Difference Between Similar Terms and Objects

Difference Between Agenda and Minutes

What is the difference between an agenda and minutes? Both words are used in Business English when speaking about written records related to business meetings or any other type of official meeting. For example: Have you seen the agenda for today’s meeting? or Have you seen the minutes from yesterday’s meeting? There is a significant difference in the usage of these words as regards to the time frame they are used in.

An ‘agenda’ refers to what is planned to discuss during a meeting. An agenda has a list of topics or subjects that will be covered. It serves as a plan or an outline what will happen. Therefore, an agenda is made before a meeting occurs. For example: Our manager sent out the agenda for tomorrow’s meeting so we knew what to expect. Other words that can be used are ‘program’, ‘schedule’ or ‘docket’, although ‘docket’ is usually used to refer to a list of legal cases that are going to be tried in court. However when referring to some type of meeting or gathering of people to discuss business, ‘agenda’ is the commonly used word. ‘Agenda’ is also commonly used in everyday English to refer to any time of plan. For example: What’s on the agenda for you to do today?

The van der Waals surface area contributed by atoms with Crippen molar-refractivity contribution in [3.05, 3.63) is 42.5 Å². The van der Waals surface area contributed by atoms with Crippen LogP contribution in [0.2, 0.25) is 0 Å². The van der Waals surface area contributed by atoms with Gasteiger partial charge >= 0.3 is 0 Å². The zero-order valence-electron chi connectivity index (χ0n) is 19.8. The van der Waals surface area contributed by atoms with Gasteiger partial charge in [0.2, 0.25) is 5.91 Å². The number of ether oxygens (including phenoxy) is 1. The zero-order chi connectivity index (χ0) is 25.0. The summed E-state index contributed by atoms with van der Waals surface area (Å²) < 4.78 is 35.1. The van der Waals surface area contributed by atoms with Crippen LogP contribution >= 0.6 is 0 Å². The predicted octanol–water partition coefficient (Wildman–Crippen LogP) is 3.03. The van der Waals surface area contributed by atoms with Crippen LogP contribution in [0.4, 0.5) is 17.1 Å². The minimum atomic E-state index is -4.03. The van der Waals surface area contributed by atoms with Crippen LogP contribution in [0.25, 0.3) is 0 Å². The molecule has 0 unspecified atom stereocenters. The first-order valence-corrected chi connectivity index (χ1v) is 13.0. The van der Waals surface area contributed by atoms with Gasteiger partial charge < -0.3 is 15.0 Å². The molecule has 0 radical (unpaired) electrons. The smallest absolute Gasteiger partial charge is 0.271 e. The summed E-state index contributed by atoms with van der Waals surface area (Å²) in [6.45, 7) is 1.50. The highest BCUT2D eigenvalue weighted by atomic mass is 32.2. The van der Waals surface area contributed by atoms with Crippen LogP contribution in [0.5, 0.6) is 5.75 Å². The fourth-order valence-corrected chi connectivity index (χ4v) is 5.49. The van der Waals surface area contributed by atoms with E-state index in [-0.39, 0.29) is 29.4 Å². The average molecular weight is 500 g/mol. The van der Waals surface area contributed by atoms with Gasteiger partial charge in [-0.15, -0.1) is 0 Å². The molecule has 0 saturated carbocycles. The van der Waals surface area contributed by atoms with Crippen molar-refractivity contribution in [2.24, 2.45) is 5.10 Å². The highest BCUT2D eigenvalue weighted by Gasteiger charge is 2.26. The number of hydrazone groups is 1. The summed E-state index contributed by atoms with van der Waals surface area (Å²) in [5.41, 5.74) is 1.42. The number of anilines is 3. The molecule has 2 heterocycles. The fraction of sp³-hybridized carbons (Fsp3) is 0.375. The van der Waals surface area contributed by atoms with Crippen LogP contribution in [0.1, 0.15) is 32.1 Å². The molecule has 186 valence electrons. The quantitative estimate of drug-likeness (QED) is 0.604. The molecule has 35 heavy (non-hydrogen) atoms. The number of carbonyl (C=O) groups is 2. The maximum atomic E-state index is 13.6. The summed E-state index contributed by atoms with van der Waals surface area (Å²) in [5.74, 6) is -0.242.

The word, ‘minutes’ means a summary of proceedings or happenings as recorded in brief notes. When used in the context of a meeting, it is the official record of what happened, what was said, or what was decided at a meeting. So, minutes can only be recorded after a meeting has occurred. Many times a business meeting or other official meeting will start out with a secretary reading the minutes of the previous meeting to remind participants of that meeting or the minutes will be distributed following the meeting for reference purposes. For example: Bob’s secretary e-mails us the minutes from the staff meeting just in case we missed something. If there are any questions or any confusion about what was decided or said at a meeting, the minutes serve a valuable purpose to record exactly what occurred during a meeting. One thing to note about the usage, however, is that the word, ‘minutes’ is rarely used outside of Business English.

Because of their related usage as business meeting documents, these two terms are often used together in conversation. For example: The boss asked Sue to take down the minutes to send in to the corporate office to show that he was following the agenda they sent him for the business meeting. Really, when it comes to deciding which word to use to talk about events at a meeting, it depends on timing. Just remember that agendas come before a meeting actually happens, like a plan, and minutes come after a meeting has occurred, like a summary. In this way the words, ‘agenda’ and ‘minutes’ can be used properly in Business English.


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2 Comments

  1. Management where I work does not know the difference between agenda and minutes and it’s very frustrating. I have tried to mention it, but I am told I’m being petty. So the confusion continues.

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